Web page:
Influences on the role of the change agent are varied, and directly impact how the role is implemented.  To be effective, the change agent needs to be able to accurately see things as they are, and be able to work toward the vision of how things could be in the future.   That vision serves as a catalyst for all efforts made by the change agent. Change agents should possess a wide range of job-related experiences upon which they can draw.  This lends to the credibility of the change agent, and provides the foundation necessary for the relationship essential to the role.  Having taught at various levels and served in numerous capacities in school and division efforts, I find it easy to see through the eyes of the teacher, specialist, librarian or administrator.  I know firsthand some of the challenges they face, and I also know how to overcome those challenges. I can provide concrete examples and offer suggestions for “best practice” that is based on practical experience as well as pedagogy.   I can develop a lesson plan or a project plan that maximize success while minimizing problems.    My vision is essential to the way that I communicate and interact with others, which has a huge impact on the way I perform my role.  I know that my thoughts and attitudes affect my words, and my words can make or break a relationship with a teacher.  Broken relationships do not get the results that I want to see.  In every endeavor, I make sure to treat all with respect, and intentionally look for the “good” in a situation, looking for that foundational building block onto which the second and third can be added.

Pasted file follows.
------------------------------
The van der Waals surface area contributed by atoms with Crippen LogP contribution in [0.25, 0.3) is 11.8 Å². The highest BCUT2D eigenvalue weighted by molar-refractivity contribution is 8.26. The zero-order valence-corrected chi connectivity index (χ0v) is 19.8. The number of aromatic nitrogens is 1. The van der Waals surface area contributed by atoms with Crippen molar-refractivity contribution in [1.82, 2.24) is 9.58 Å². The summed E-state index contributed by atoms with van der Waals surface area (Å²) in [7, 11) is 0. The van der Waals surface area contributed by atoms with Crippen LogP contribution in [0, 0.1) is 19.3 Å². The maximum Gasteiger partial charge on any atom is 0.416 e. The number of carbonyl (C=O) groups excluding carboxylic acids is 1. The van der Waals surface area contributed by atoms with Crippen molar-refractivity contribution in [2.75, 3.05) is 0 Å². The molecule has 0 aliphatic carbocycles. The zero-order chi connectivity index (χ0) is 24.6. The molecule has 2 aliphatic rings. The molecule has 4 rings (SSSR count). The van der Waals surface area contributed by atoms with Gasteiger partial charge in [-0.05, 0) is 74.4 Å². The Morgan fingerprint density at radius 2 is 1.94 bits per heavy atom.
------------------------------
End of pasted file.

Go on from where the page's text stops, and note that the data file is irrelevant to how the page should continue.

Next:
The efforts of a change agent are endless and ongoing.  There is never a discrete finish line.   Instead, with each success, the line is quietly advanced a little further.  It is only when we stop and look back that we can see the impact. Driven by passion, the change agent is an inspired self starter that believes in themselves and others to bring the dream to fruition.  Inch by inch, step by step, the transformation takes place.  Given the nature of change, even the change aspired by the change agent can change over time.  Dreams change, needs change, technologies change…   For that reason, the change agent must be an inspirational source of change that possesses a gift or talent to inspire others.    That means that the change agent must be able to provide the leadership to share the vision and support the efforts to bring about the desired change.   I firmly believe that teachers are some of the most creative, talented, dedicated professionals, and have the ability to accomplish the seemingly impossible.  My attitudes and belief in teachers motivate me, because I know that given time, support and resources, we have what we need to bring about desired change.